The Celtic family mourned for Billy McNeill last week, and this week begins with the further tragedy as we learn that Stevie Chalmers - scorer of the winning goal in our European Cup win in 1967 - has passed away.
Thomas Stephen "Stevie" Chalmers - a native of the Garngad area in Glasgow's East End (also home to Celtic legend Jimmy McGrory) was born on December 26th 1935, and attended the local RC school St. Roch's.
He began his footballing career with Junior's side Ashfield, and also represented Scotland at Junior's level in the same time.
In Stevie's early years - like so many in Glasgow's over-populated areas at the time, he unfortunately developed the killer Tuberculosis Meningitis - and was given only 3 weeks left to live by doctors. But, as so many of us will have watched in last week's Lisbon Lions documentary, it was only at the intervention of a Rangers-daft doctor that Stevie was more or less saved from death by his treatment.
Stevie would go on to make a full recovery, and then in 1959 at the age of 23, He made the move to Celtic soon after in a career that would take him to the highest level, and would cement himself as a Celtic legend with one magic kick of a ball...
Alongside Jimmy Johnstone, Billy McNeill, John Hughes and Tommy Gemmell - Stevie would become one of the famed young crop of Celtic youth players, affectionately knows as "Kelly's Kids". Stevie's natural talent was often spoke about as a quick runner with endless energy and a terrific work rate, along with his obvious talent for goal scoring, although at times he was known to be "naive" in his approach.
It wasn't until the arrival of Big Jock in 1965 that Chalmers would begin to fulfill his potential. Stein would deploy Chalmers as a pressing forward who's unselfish running and tireless effort used his intelligence to draw defenders at all times to allow space for his team mates. Not only was he capable of creating chances, but he was also more than adept at taking chances. A fine natural goalscorer with great anticipation, Chalmers was a menace in the box as time after time he left opposition goalkeepers with their faces in the mud, unsuccessfully attempting to stop him from scoring goals - to no avail.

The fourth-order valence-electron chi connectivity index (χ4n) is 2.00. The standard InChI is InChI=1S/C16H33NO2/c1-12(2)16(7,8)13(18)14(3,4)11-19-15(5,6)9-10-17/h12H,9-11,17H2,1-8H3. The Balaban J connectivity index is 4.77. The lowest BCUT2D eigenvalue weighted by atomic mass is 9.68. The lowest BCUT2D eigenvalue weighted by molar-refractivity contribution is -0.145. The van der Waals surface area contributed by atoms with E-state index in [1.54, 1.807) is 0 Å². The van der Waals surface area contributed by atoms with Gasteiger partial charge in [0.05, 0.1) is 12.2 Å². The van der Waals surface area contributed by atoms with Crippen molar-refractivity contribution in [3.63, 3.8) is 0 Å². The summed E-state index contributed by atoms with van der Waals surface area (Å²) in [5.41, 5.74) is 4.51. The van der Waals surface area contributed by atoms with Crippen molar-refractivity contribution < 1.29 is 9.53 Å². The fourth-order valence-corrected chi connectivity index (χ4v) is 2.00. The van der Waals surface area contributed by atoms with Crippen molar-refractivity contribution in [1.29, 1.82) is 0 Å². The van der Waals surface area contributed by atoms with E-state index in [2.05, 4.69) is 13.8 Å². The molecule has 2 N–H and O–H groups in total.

In 1966 at a packed Celtic Park, Chalmers was absolutely lethal in a 5-1 drubbing of life-long rivals Rangers, as he netted a second half hat trick as the Bhoys in Green gubbed the Ghouls from Govan.
Chalmers was revered by the Celtic faithful after that game, but it was a year later that Stevie would cement his place in Celtic folklore....
As Celtic played Inter Milan on the 25th May 1967 in the European Cup final in Lisbon, Celtic were 0-1 down despite terrorising the Italian side. Late in the second half, Tommy Gemmell had scored a thunderous equalizer to bring it back level. And, as you will all know, with only 5 mins left of normal time, the man who had years earlier been told he only had a matter of weeks left to live had used his uncanny knack of finding space in the penalty box to the most majestic of measures, as Stevie managed to get on the end of a ball in the area and stuck the ball in the back of the net! The Bhoy from the Garngad had sealed the win, he had sealed the goal that won us the European Cup!
Chalmers, like the rest of the Lisbon Lions that day, became Legends.
Stevie continued on with his goalscoring exploits and wonderful team work the following year in 1969 in a season that saw him peak with hitting a wonderful solo goal against the Aul' Enemy Rangers in the 4-0 Scottish Cup final win, but unfortunately Stevie would suffer an agonizing leg break in the Scottish League Cup final against St. Johnstone that more or less ended his Celtic career.
Having amassed an incredible 228 goals in 405 games for Celtic (a feat that leaves him 4th highest goalscorer in Celtic history) and with a European Cup, 4 League titles, 3 Scottish Cups and 4 League Cups to his name, Stevie left Parkhead to become player/coach at Greenock Morton in 1971.
After a successful stint with the Cappielow side, Chalmers then moved to Partick Thistle in 1972 where he played until 1975 before retiring from football.
Stevie made a brief comeback to turn out for the famous St. Roch's Junior team where he had grown up before finally hanging up his boots for good.
Stevie would return to his beloved Celtic as Celtic youth coach for a period, but after his retirement from playing, he took up his most successful role as a family man, raising his children (and then later his cherished grandchildren) with beloved wife Sadie.
Stevie was inducted into the Scottish Hall of Fame in 2016 - an achievement I'm sure he would have been delighted with, regardless of the fact that like so many of the successful Lisbon Lions team overlooked repeatedly for the Scottish National side - Chalmers only receiving 5 caps, scoring 3 goals (his most famous being the first minute goal against Brazil in 1966).
Still though, the man described by many as being a true "gentleman" lived his life the way he wanted to, and devoted this time to his wife, children and grandchildren., making many happy memories.
In 2017, it was reported that - like his fellow Lion "Cesar" - that Stevie had developed Dementia.
Two years later, and within less than a week of each other, both Legends have now passed away after lengthy spells of ill-health.
We now grieve for both men and for their families.
To Stevie's wife Sadie, Sadie; their children, Stephen, Carol, Paul, Ann, Martin, Clare, grandchildren and great grandchildren, you have our deepest sympathies.
And to the "Man with the Winning Touch" - like so many like you have given us the greatest of memories as Celtic fans, may you rest in peace, and You'll Never Walk Alone
Hail Hail Mr. Chalmers